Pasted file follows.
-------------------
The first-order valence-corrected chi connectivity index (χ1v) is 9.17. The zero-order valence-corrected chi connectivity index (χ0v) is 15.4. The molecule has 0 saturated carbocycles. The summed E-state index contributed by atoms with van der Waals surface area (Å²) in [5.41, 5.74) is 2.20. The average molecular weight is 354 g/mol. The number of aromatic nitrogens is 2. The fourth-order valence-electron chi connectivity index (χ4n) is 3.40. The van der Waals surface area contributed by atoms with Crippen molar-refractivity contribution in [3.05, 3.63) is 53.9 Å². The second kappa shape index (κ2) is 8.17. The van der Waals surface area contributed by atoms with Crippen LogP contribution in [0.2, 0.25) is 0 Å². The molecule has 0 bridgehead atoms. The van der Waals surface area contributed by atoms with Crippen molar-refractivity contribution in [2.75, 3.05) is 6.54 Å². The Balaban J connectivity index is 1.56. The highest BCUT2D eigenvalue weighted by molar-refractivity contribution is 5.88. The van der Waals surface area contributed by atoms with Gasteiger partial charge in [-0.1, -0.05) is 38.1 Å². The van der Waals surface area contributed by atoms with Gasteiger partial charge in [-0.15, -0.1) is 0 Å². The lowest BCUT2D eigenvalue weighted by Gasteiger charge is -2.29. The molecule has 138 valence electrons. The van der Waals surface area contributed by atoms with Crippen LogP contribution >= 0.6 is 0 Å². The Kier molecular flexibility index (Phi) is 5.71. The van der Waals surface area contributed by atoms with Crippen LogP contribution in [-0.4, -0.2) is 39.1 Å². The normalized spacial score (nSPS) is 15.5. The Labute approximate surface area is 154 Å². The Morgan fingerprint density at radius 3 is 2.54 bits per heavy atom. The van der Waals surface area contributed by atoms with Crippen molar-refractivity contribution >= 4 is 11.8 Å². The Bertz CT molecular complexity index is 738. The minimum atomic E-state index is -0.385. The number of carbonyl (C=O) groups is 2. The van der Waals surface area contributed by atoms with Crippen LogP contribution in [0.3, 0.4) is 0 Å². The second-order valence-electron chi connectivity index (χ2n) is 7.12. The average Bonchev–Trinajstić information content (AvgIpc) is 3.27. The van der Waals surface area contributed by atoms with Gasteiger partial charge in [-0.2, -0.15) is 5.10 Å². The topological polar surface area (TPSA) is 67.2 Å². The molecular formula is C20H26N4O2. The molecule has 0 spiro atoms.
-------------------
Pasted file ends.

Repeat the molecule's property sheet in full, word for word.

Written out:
The first-order valence-corrected chi connectivity index (χ1v) is 9.17. The zero-order valence-corrected chi connectivity index (χ0v) is 15.4. The molecule has 0 saturated carbocycles. The summed E-state index contributed by atoms with van der Waals surface area (Å²) in [5.41, 5.74) is 2.20. The average molecular weight is 354 g/mol. The number of aromatic nitrogens is 2. The fourth-order valence-electron chi connectivity index (χ4n) is 3.40. The van der Waals surface area contributed by atoms with Crippen molar-refractivity contribution in [3.05, 3.63) is 53.9 Å². The second kappa shape index (κ2) is 8.17. The van der Waals surface area contributed by atoms with Crippen LogP contribution in [0.2, 0.25) is 0 Å². The molecule has 0 bridgehead atoms. The van der Waals surface area contributed by atoms with Crippen molar-refractivity contribution in [2.75, 3.05) is 6.54 Å². The Balaban J connectivity index is 1.56. The highest BCUT2D eigenvalue weighted by molar-refractivity contribution is 5.88. The van der Waals surface area contributed by atoms with Gasteiger partial charge in [-0.1, -0.05) is 38.1 Å². The van der Waals surface area contributed by atoms with Gasteiger partial charge in [-0.15, -0.1) is 0 Å². The lowest BCUT2D eigenvalue weighted by Gasteiger charge is -2.29. The molecule has 138 valence electrons. The van der Waals surface area contributed by atoms with Crippen LogP contribution >= 0.6 is 0 Å². The Kier molecular flexibility index (Phi) is 5.71. The van der Waals surface area contributed by atoms with Crippen LogP contribution in [-0.4, -0.2) is 39.1 Å². The normalized spacial score (nSPS) is 15.5. The Labute approximate surface area is 154 Å². The Morgan fingerprint density at radius 3 is 2.54 bits per heavy atom. The van der Waals surface area contributed by atoms with Crippen molar-refractivity contribution >= 4 is 11.8 Å². The Bertz CT molecular complexity index is 738. The minimum atomic E-state index is -0.385. The number of carbonyl (C=O) groups is 2. The van der Waals surface area contributed by atoms with Crippen LogP contribution in [0.3, 0.4) is 0 Å². The second-order valence-electron chi connectivity index (χ2n) is 7.12. The average Bonchev–Trinajstić information content (AvgIpc) is 3.27. The van der Waals surface area contributed by atoms with Gasteiger partial charge in [-0.2, -0.15) is 5.10 Å². The topological polar surface area (TPSA) is 67.2 Å². The molecular formula is C20H26N4O2. The molecule has 0 spiro atoms.